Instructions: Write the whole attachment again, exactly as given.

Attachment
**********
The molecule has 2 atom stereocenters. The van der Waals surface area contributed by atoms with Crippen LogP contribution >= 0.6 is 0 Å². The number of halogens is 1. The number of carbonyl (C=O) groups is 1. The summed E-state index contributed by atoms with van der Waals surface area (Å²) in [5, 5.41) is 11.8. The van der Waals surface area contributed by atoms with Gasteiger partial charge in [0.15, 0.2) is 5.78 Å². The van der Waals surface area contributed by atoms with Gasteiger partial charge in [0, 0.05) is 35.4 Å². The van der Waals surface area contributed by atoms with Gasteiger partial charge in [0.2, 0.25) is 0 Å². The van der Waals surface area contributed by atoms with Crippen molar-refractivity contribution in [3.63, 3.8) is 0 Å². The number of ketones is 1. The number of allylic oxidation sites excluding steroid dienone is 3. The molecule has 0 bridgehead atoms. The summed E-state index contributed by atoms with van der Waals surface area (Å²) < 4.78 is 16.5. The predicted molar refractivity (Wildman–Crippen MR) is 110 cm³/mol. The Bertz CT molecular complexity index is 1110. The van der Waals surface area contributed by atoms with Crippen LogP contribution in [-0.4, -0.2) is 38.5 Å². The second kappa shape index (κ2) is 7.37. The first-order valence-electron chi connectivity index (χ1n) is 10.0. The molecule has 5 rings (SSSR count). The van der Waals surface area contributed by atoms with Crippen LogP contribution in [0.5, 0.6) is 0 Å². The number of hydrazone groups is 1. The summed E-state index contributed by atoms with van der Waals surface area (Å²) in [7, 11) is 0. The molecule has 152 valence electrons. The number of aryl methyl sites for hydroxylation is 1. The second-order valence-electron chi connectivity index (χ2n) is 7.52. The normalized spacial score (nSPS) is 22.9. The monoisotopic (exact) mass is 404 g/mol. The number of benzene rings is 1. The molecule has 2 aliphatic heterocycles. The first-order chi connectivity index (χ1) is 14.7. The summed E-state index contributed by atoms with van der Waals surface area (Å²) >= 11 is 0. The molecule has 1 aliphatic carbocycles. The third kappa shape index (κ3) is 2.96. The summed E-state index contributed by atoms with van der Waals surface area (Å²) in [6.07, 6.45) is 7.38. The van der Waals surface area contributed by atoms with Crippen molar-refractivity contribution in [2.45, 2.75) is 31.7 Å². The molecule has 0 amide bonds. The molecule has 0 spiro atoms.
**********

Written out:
The molecule has 2 atom stereocenters. The van der Waals surface area contributed by atoms with Crippen LogP contribution >= 0.6 is 0 Å². The number of halogens is 1. The number of carbonyl (C=O) groups is 1. The summed E-state index contributed by atoms with van der Waals surface area (Å²) in [5, 5.41) is 11.8. The van der Waals surface area contributed by atoms with Gasteiger partial charge in [0.15, 0.2) is 5.78 Å². The van der Waals surface area contributed by atoms with Gasteiger partial charge in [0, 0.05) is 35.4 Å². The van der Waals surface area contributed by atoms with Gasteiger partial charge in [0.2, 0.25) is 0 Å². The van der Waals surface area contributed by atoms with Crippen molar-refractivity contribution in [3.63, 3.8) is 0 Å². The number of ketones is 1. The number of allylic oxidation sites excluding steroid dienone is 3. The molecule has 0 bridgehead atoms. The summed E-state index contributed by atoms with van der Waals surface area (Å²) < 4.78 is 16.5. The predicted molar refractivity (Wildman–Crippen MR) is 110 cm³/mol. The Bertz CT molecular complexity index is 1110. The van der Waals surface area contributed by atoms with Crippen LogP contribution in [-0.4, -0.2) is 38.5 Å². The second kappa shape index (κ2) is 7.37. The first-order valence-electron chi connectivity index (χ1n) is 10.0. The molecule has 5 rings (SSSR count). The van der Waals surface area contributed by atoms with Crippen LogP contribution in [0.5, 0.6) is 0 Å². The number of hydrazone groups is 1. The summed E-state index contributed by atoms with van der Waals surface area (Å²) in [7, 11) is 0. The molecule has 152 valence electrons. The number of aryl methyl sites for hydroxylation is 1. The second-order valence-electron chi connectivity index (χ2n) is 7.52. The normalized spacial score (nSPS) is 22.9. The monoisotopic (exact) mass is 404 g/mol. The number of benzene rings is 1. The molecule has 2 aliphatic heterocycles. The first-order chi connectivity index (χ1) is 14.7. The summed E-state index contributed by atoms with van der Waals surface area (Å²) >= 11 is 0. The molecule has 1 aliphatic carbocycles. The third kappa shape index (κ3) is 2.96. The summed E-state index contributed by atoms with van der Waals surface area (Å²) in [6.07, 6.45) is 7.38. The van der Waals surface area contributed by atoms with Crippen molar-refractivity contribution in [2.45, 2.75) is 31.7 Å². The molecule has 0 amide bonds. The molecule has 0 spiro atoms.